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Keri Wong Named Volunteer Assistant Coach

Keri Wong Named Volunteer Assistant Coach

CLEMSON, S.C. – Former Tiger and two-time All-American Keri Wong has been named to the Clemson women’s tennis staff as a volunteer assistant coach, Head Coach Nancy Harris announced Monday afternoon. Wong played for Harris from 2009-12, and has been playing on the professional circuit since she graduated from Clemson in May of 2012.

Wong has experienced great success as a professional, particularly in doubles, in which she is currently ranked 185th in the world. She has six career professional doubles titles, most recently winning International Tennis Federation $10,000 tournaments in Amelia Island and Hilton Head in Sept. 2014, and finishing second at the Kentucky Bank Tennis Championships ($50,000) in July.

At Clemson, Wong was a two-time All-American in doubles and a three-time All-ACC award winner from 2009-12. In 2011, she and partner Josipa Bek were runners-up at the NCAA Doubles Championship. At one point during the season, the pair ascended to number one in the nation, becoming the first Clemson doubles team to ever achieve a number-one ranking. The native of Jackson, Miss. finished her Clemson career with 102 singles wins and 117 doubles wins, the third-most total wins in school history.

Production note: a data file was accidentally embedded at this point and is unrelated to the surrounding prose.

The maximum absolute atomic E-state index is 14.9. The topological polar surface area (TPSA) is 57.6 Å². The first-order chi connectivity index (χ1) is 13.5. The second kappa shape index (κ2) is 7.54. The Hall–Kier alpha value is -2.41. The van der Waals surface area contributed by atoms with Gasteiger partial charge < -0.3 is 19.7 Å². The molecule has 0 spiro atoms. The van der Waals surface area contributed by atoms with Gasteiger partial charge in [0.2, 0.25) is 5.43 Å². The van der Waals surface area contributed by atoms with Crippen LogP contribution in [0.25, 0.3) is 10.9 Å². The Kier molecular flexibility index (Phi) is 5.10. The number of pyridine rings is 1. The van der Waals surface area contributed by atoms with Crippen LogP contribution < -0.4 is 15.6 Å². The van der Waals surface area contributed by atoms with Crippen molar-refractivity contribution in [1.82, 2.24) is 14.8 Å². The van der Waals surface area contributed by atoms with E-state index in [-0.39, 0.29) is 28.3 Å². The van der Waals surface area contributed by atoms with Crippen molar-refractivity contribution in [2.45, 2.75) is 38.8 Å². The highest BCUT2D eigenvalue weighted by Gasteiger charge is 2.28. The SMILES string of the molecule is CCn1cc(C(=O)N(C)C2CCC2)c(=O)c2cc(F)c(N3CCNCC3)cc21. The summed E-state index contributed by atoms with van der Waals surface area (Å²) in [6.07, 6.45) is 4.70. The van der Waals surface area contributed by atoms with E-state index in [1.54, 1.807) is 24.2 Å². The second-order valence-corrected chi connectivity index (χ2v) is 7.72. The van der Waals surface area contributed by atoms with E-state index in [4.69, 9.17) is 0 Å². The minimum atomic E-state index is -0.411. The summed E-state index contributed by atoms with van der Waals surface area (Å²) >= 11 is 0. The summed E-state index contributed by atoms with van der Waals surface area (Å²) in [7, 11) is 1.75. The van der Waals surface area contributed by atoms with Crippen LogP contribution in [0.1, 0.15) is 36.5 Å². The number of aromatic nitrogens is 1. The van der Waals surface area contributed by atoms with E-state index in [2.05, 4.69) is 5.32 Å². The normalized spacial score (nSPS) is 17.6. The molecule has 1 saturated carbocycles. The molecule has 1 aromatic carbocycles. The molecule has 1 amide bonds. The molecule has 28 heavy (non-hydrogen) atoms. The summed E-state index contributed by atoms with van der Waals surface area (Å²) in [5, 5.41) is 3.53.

“Having Keri on the staff is a huge asset,” said Harris. “Not only can she talk to the players about doubles, but here she is one of the best doubles players in the world. She can show them. She can play alongside them in practice and take them step by step through the movements and the mindset.”

Wong is one of two former players on Harris’ staff, as she joins second-year assistant coach Maria Brito, a two-time All-ACC selection who went to two NCAA Final Fours and won one ACC Championship and two ACC regular season titles with the Tigers from 2004-07.

“It is such a joy for me to have two of my former players on my staff – these legendary players who loved their time at Clemson and now are coming back to give. It’s a huge statement that says a lot about them as people and also about how meaningful their Clemson experiences were.”